Commodities seen rallying through spring

By Staff | March 27, 2012 | Last updated on March 27, 2012
3 min read

The value of Canada’s commodities declined for a third consecutive month in February, but the price of at least one resource should rise in the next couple of months, according to the latest report from Scotiabank.

While the overall Scotiabank Commodity Price Index fell 0.7% month over month, the North American spring planting season is just around the corner, and that should boost the value of potash. The potash rally will be aided by rallying oilseed prices, led by soybeans , but expected to extend to canola as well.

Potash prices have been relatively soft lately, as buyers in Southeast Asia have deferred orders, expecting prices to decline. They might be out of luck, however, as China continues to buy at prices that support the market.

“The recent rebound in soybean, canola and palm oil prices in Malaysia/Indonesia and ongoing strength in corn prices—all requiring large amounts of potash per hectare planted—has improved farm economics and bodes well for solid fertilizer application in North America, Southeast Asia and Brazil, as 2012 unfolds,” the report says.

The Scotiabank agricultural commodity sub-index gained 1.1% in February, as prices for livestock, barley and lobster posted strong gains, offsetting flat wheat and canola prices. But the canola market appears to have turned a corner in March, rising to $628 per tonne, a 12% gain year-over-year.

Canola exports to China are expected to rise in the second half of the year, as nine crushers in that country have been granted permits to import Canadian canola.


While oilseeds may hold promise, rock-oil is far more closely watched. Petroleum and natural gas sub-index fell 3.4% month-over-month, largely due to transportation bottlenecks for heavy Western Canadian Select crude.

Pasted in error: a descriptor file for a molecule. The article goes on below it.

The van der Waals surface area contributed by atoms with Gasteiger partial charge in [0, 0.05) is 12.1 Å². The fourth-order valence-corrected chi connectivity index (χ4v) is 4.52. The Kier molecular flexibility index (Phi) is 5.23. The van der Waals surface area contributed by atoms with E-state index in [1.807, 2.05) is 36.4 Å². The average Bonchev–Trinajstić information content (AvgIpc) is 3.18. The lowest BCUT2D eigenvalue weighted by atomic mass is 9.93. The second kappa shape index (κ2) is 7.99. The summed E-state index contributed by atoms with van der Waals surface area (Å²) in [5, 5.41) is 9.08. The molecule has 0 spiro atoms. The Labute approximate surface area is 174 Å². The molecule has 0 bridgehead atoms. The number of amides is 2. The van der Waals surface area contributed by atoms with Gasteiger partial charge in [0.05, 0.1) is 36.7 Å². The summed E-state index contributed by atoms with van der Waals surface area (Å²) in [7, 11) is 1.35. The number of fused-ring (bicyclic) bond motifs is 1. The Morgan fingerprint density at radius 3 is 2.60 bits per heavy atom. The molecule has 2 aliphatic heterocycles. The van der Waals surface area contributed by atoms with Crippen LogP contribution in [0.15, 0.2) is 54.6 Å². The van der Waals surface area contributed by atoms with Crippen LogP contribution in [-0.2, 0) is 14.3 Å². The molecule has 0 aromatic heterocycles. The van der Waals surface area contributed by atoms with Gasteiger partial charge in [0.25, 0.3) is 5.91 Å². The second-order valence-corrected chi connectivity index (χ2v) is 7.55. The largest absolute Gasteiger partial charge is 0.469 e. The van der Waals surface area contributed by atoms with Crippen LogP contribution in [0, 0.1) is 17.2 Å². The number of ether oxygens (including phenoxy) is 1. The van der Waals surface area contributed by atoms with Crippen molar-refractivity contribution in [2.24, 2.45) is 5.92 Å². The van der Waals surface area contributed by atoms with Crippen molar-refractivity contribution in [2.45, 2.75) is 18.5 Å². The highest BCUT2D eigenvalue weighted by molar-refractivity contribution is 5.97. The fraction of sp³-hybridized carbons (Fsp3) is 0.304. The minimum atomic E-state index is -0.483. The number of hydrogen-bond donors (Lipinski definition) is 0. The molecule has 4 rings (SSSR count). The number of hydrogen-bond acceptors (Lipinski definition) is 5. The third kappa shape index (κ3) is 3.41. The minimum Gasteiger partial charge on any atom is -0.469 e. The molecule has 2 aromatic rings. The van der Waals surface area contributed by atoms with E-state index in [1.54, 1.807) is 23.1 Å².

“While international benchmarks—Brent and West Texas Intermediate (WTI) oil prices—continued to climb in February, both Edmonton light sweet and Western Canadian Select heavy oil prices fell in Western Canada,” said Patricia Mohr, vice-president, economics and commodity market specialist at Scotiabank.

The heavy crude typically trades at a discount of about US$17.79 to West Texas Intermediate, but that discount stretched to US$19.33 in February, and blown out to US$31.44 in March.

“There is an urgent need to tap faster growing Asian markets, where world prices prevail, and to diversify away from over-supplied U.S. Midwest refining centres,” said Mohr. “Crude oil and refined petroleum products account for a huge 28.5% of Canada’s net exports of commodities and resource-based manufactured goods (2010 data), highlighting the importance of addressing this issue.”


A strong rally in base metal prices and firmer gold boosted the metal and mineral index in February, with copper hitting US$3.93 per pound on the London Metal Exchange. Demand for many industrial metals is being driven by increased economic activity in North America.

“Aside from lengthy delays in getting metal out of the LME warehouse in Detroit and lucrative warehousing deals, this strength likely reflects a significant recovery in U.S. auto assemblies,” said Mohr. “Consumers and businesses are replacing an aging fleet, with the average age of vehicles on U.S. roads now at a record of nearly eleven years, up from a normal nine.”

The Scotiabank Commodity Price Index eased for the third consecutive month in February, down 0.7% month over month. A decline in the Oil and Gas sub-component (-3.4% month over month) just offset stronger Metals and Minerals (up 1.5%), firmer Agricultural prices (up 1.1%) and a slight gain in Forest Products (up 0.8%). Despite the decline, the All Items Index remained 2.9% above a year earlier – largely reflecting historically strong oil prices. staff


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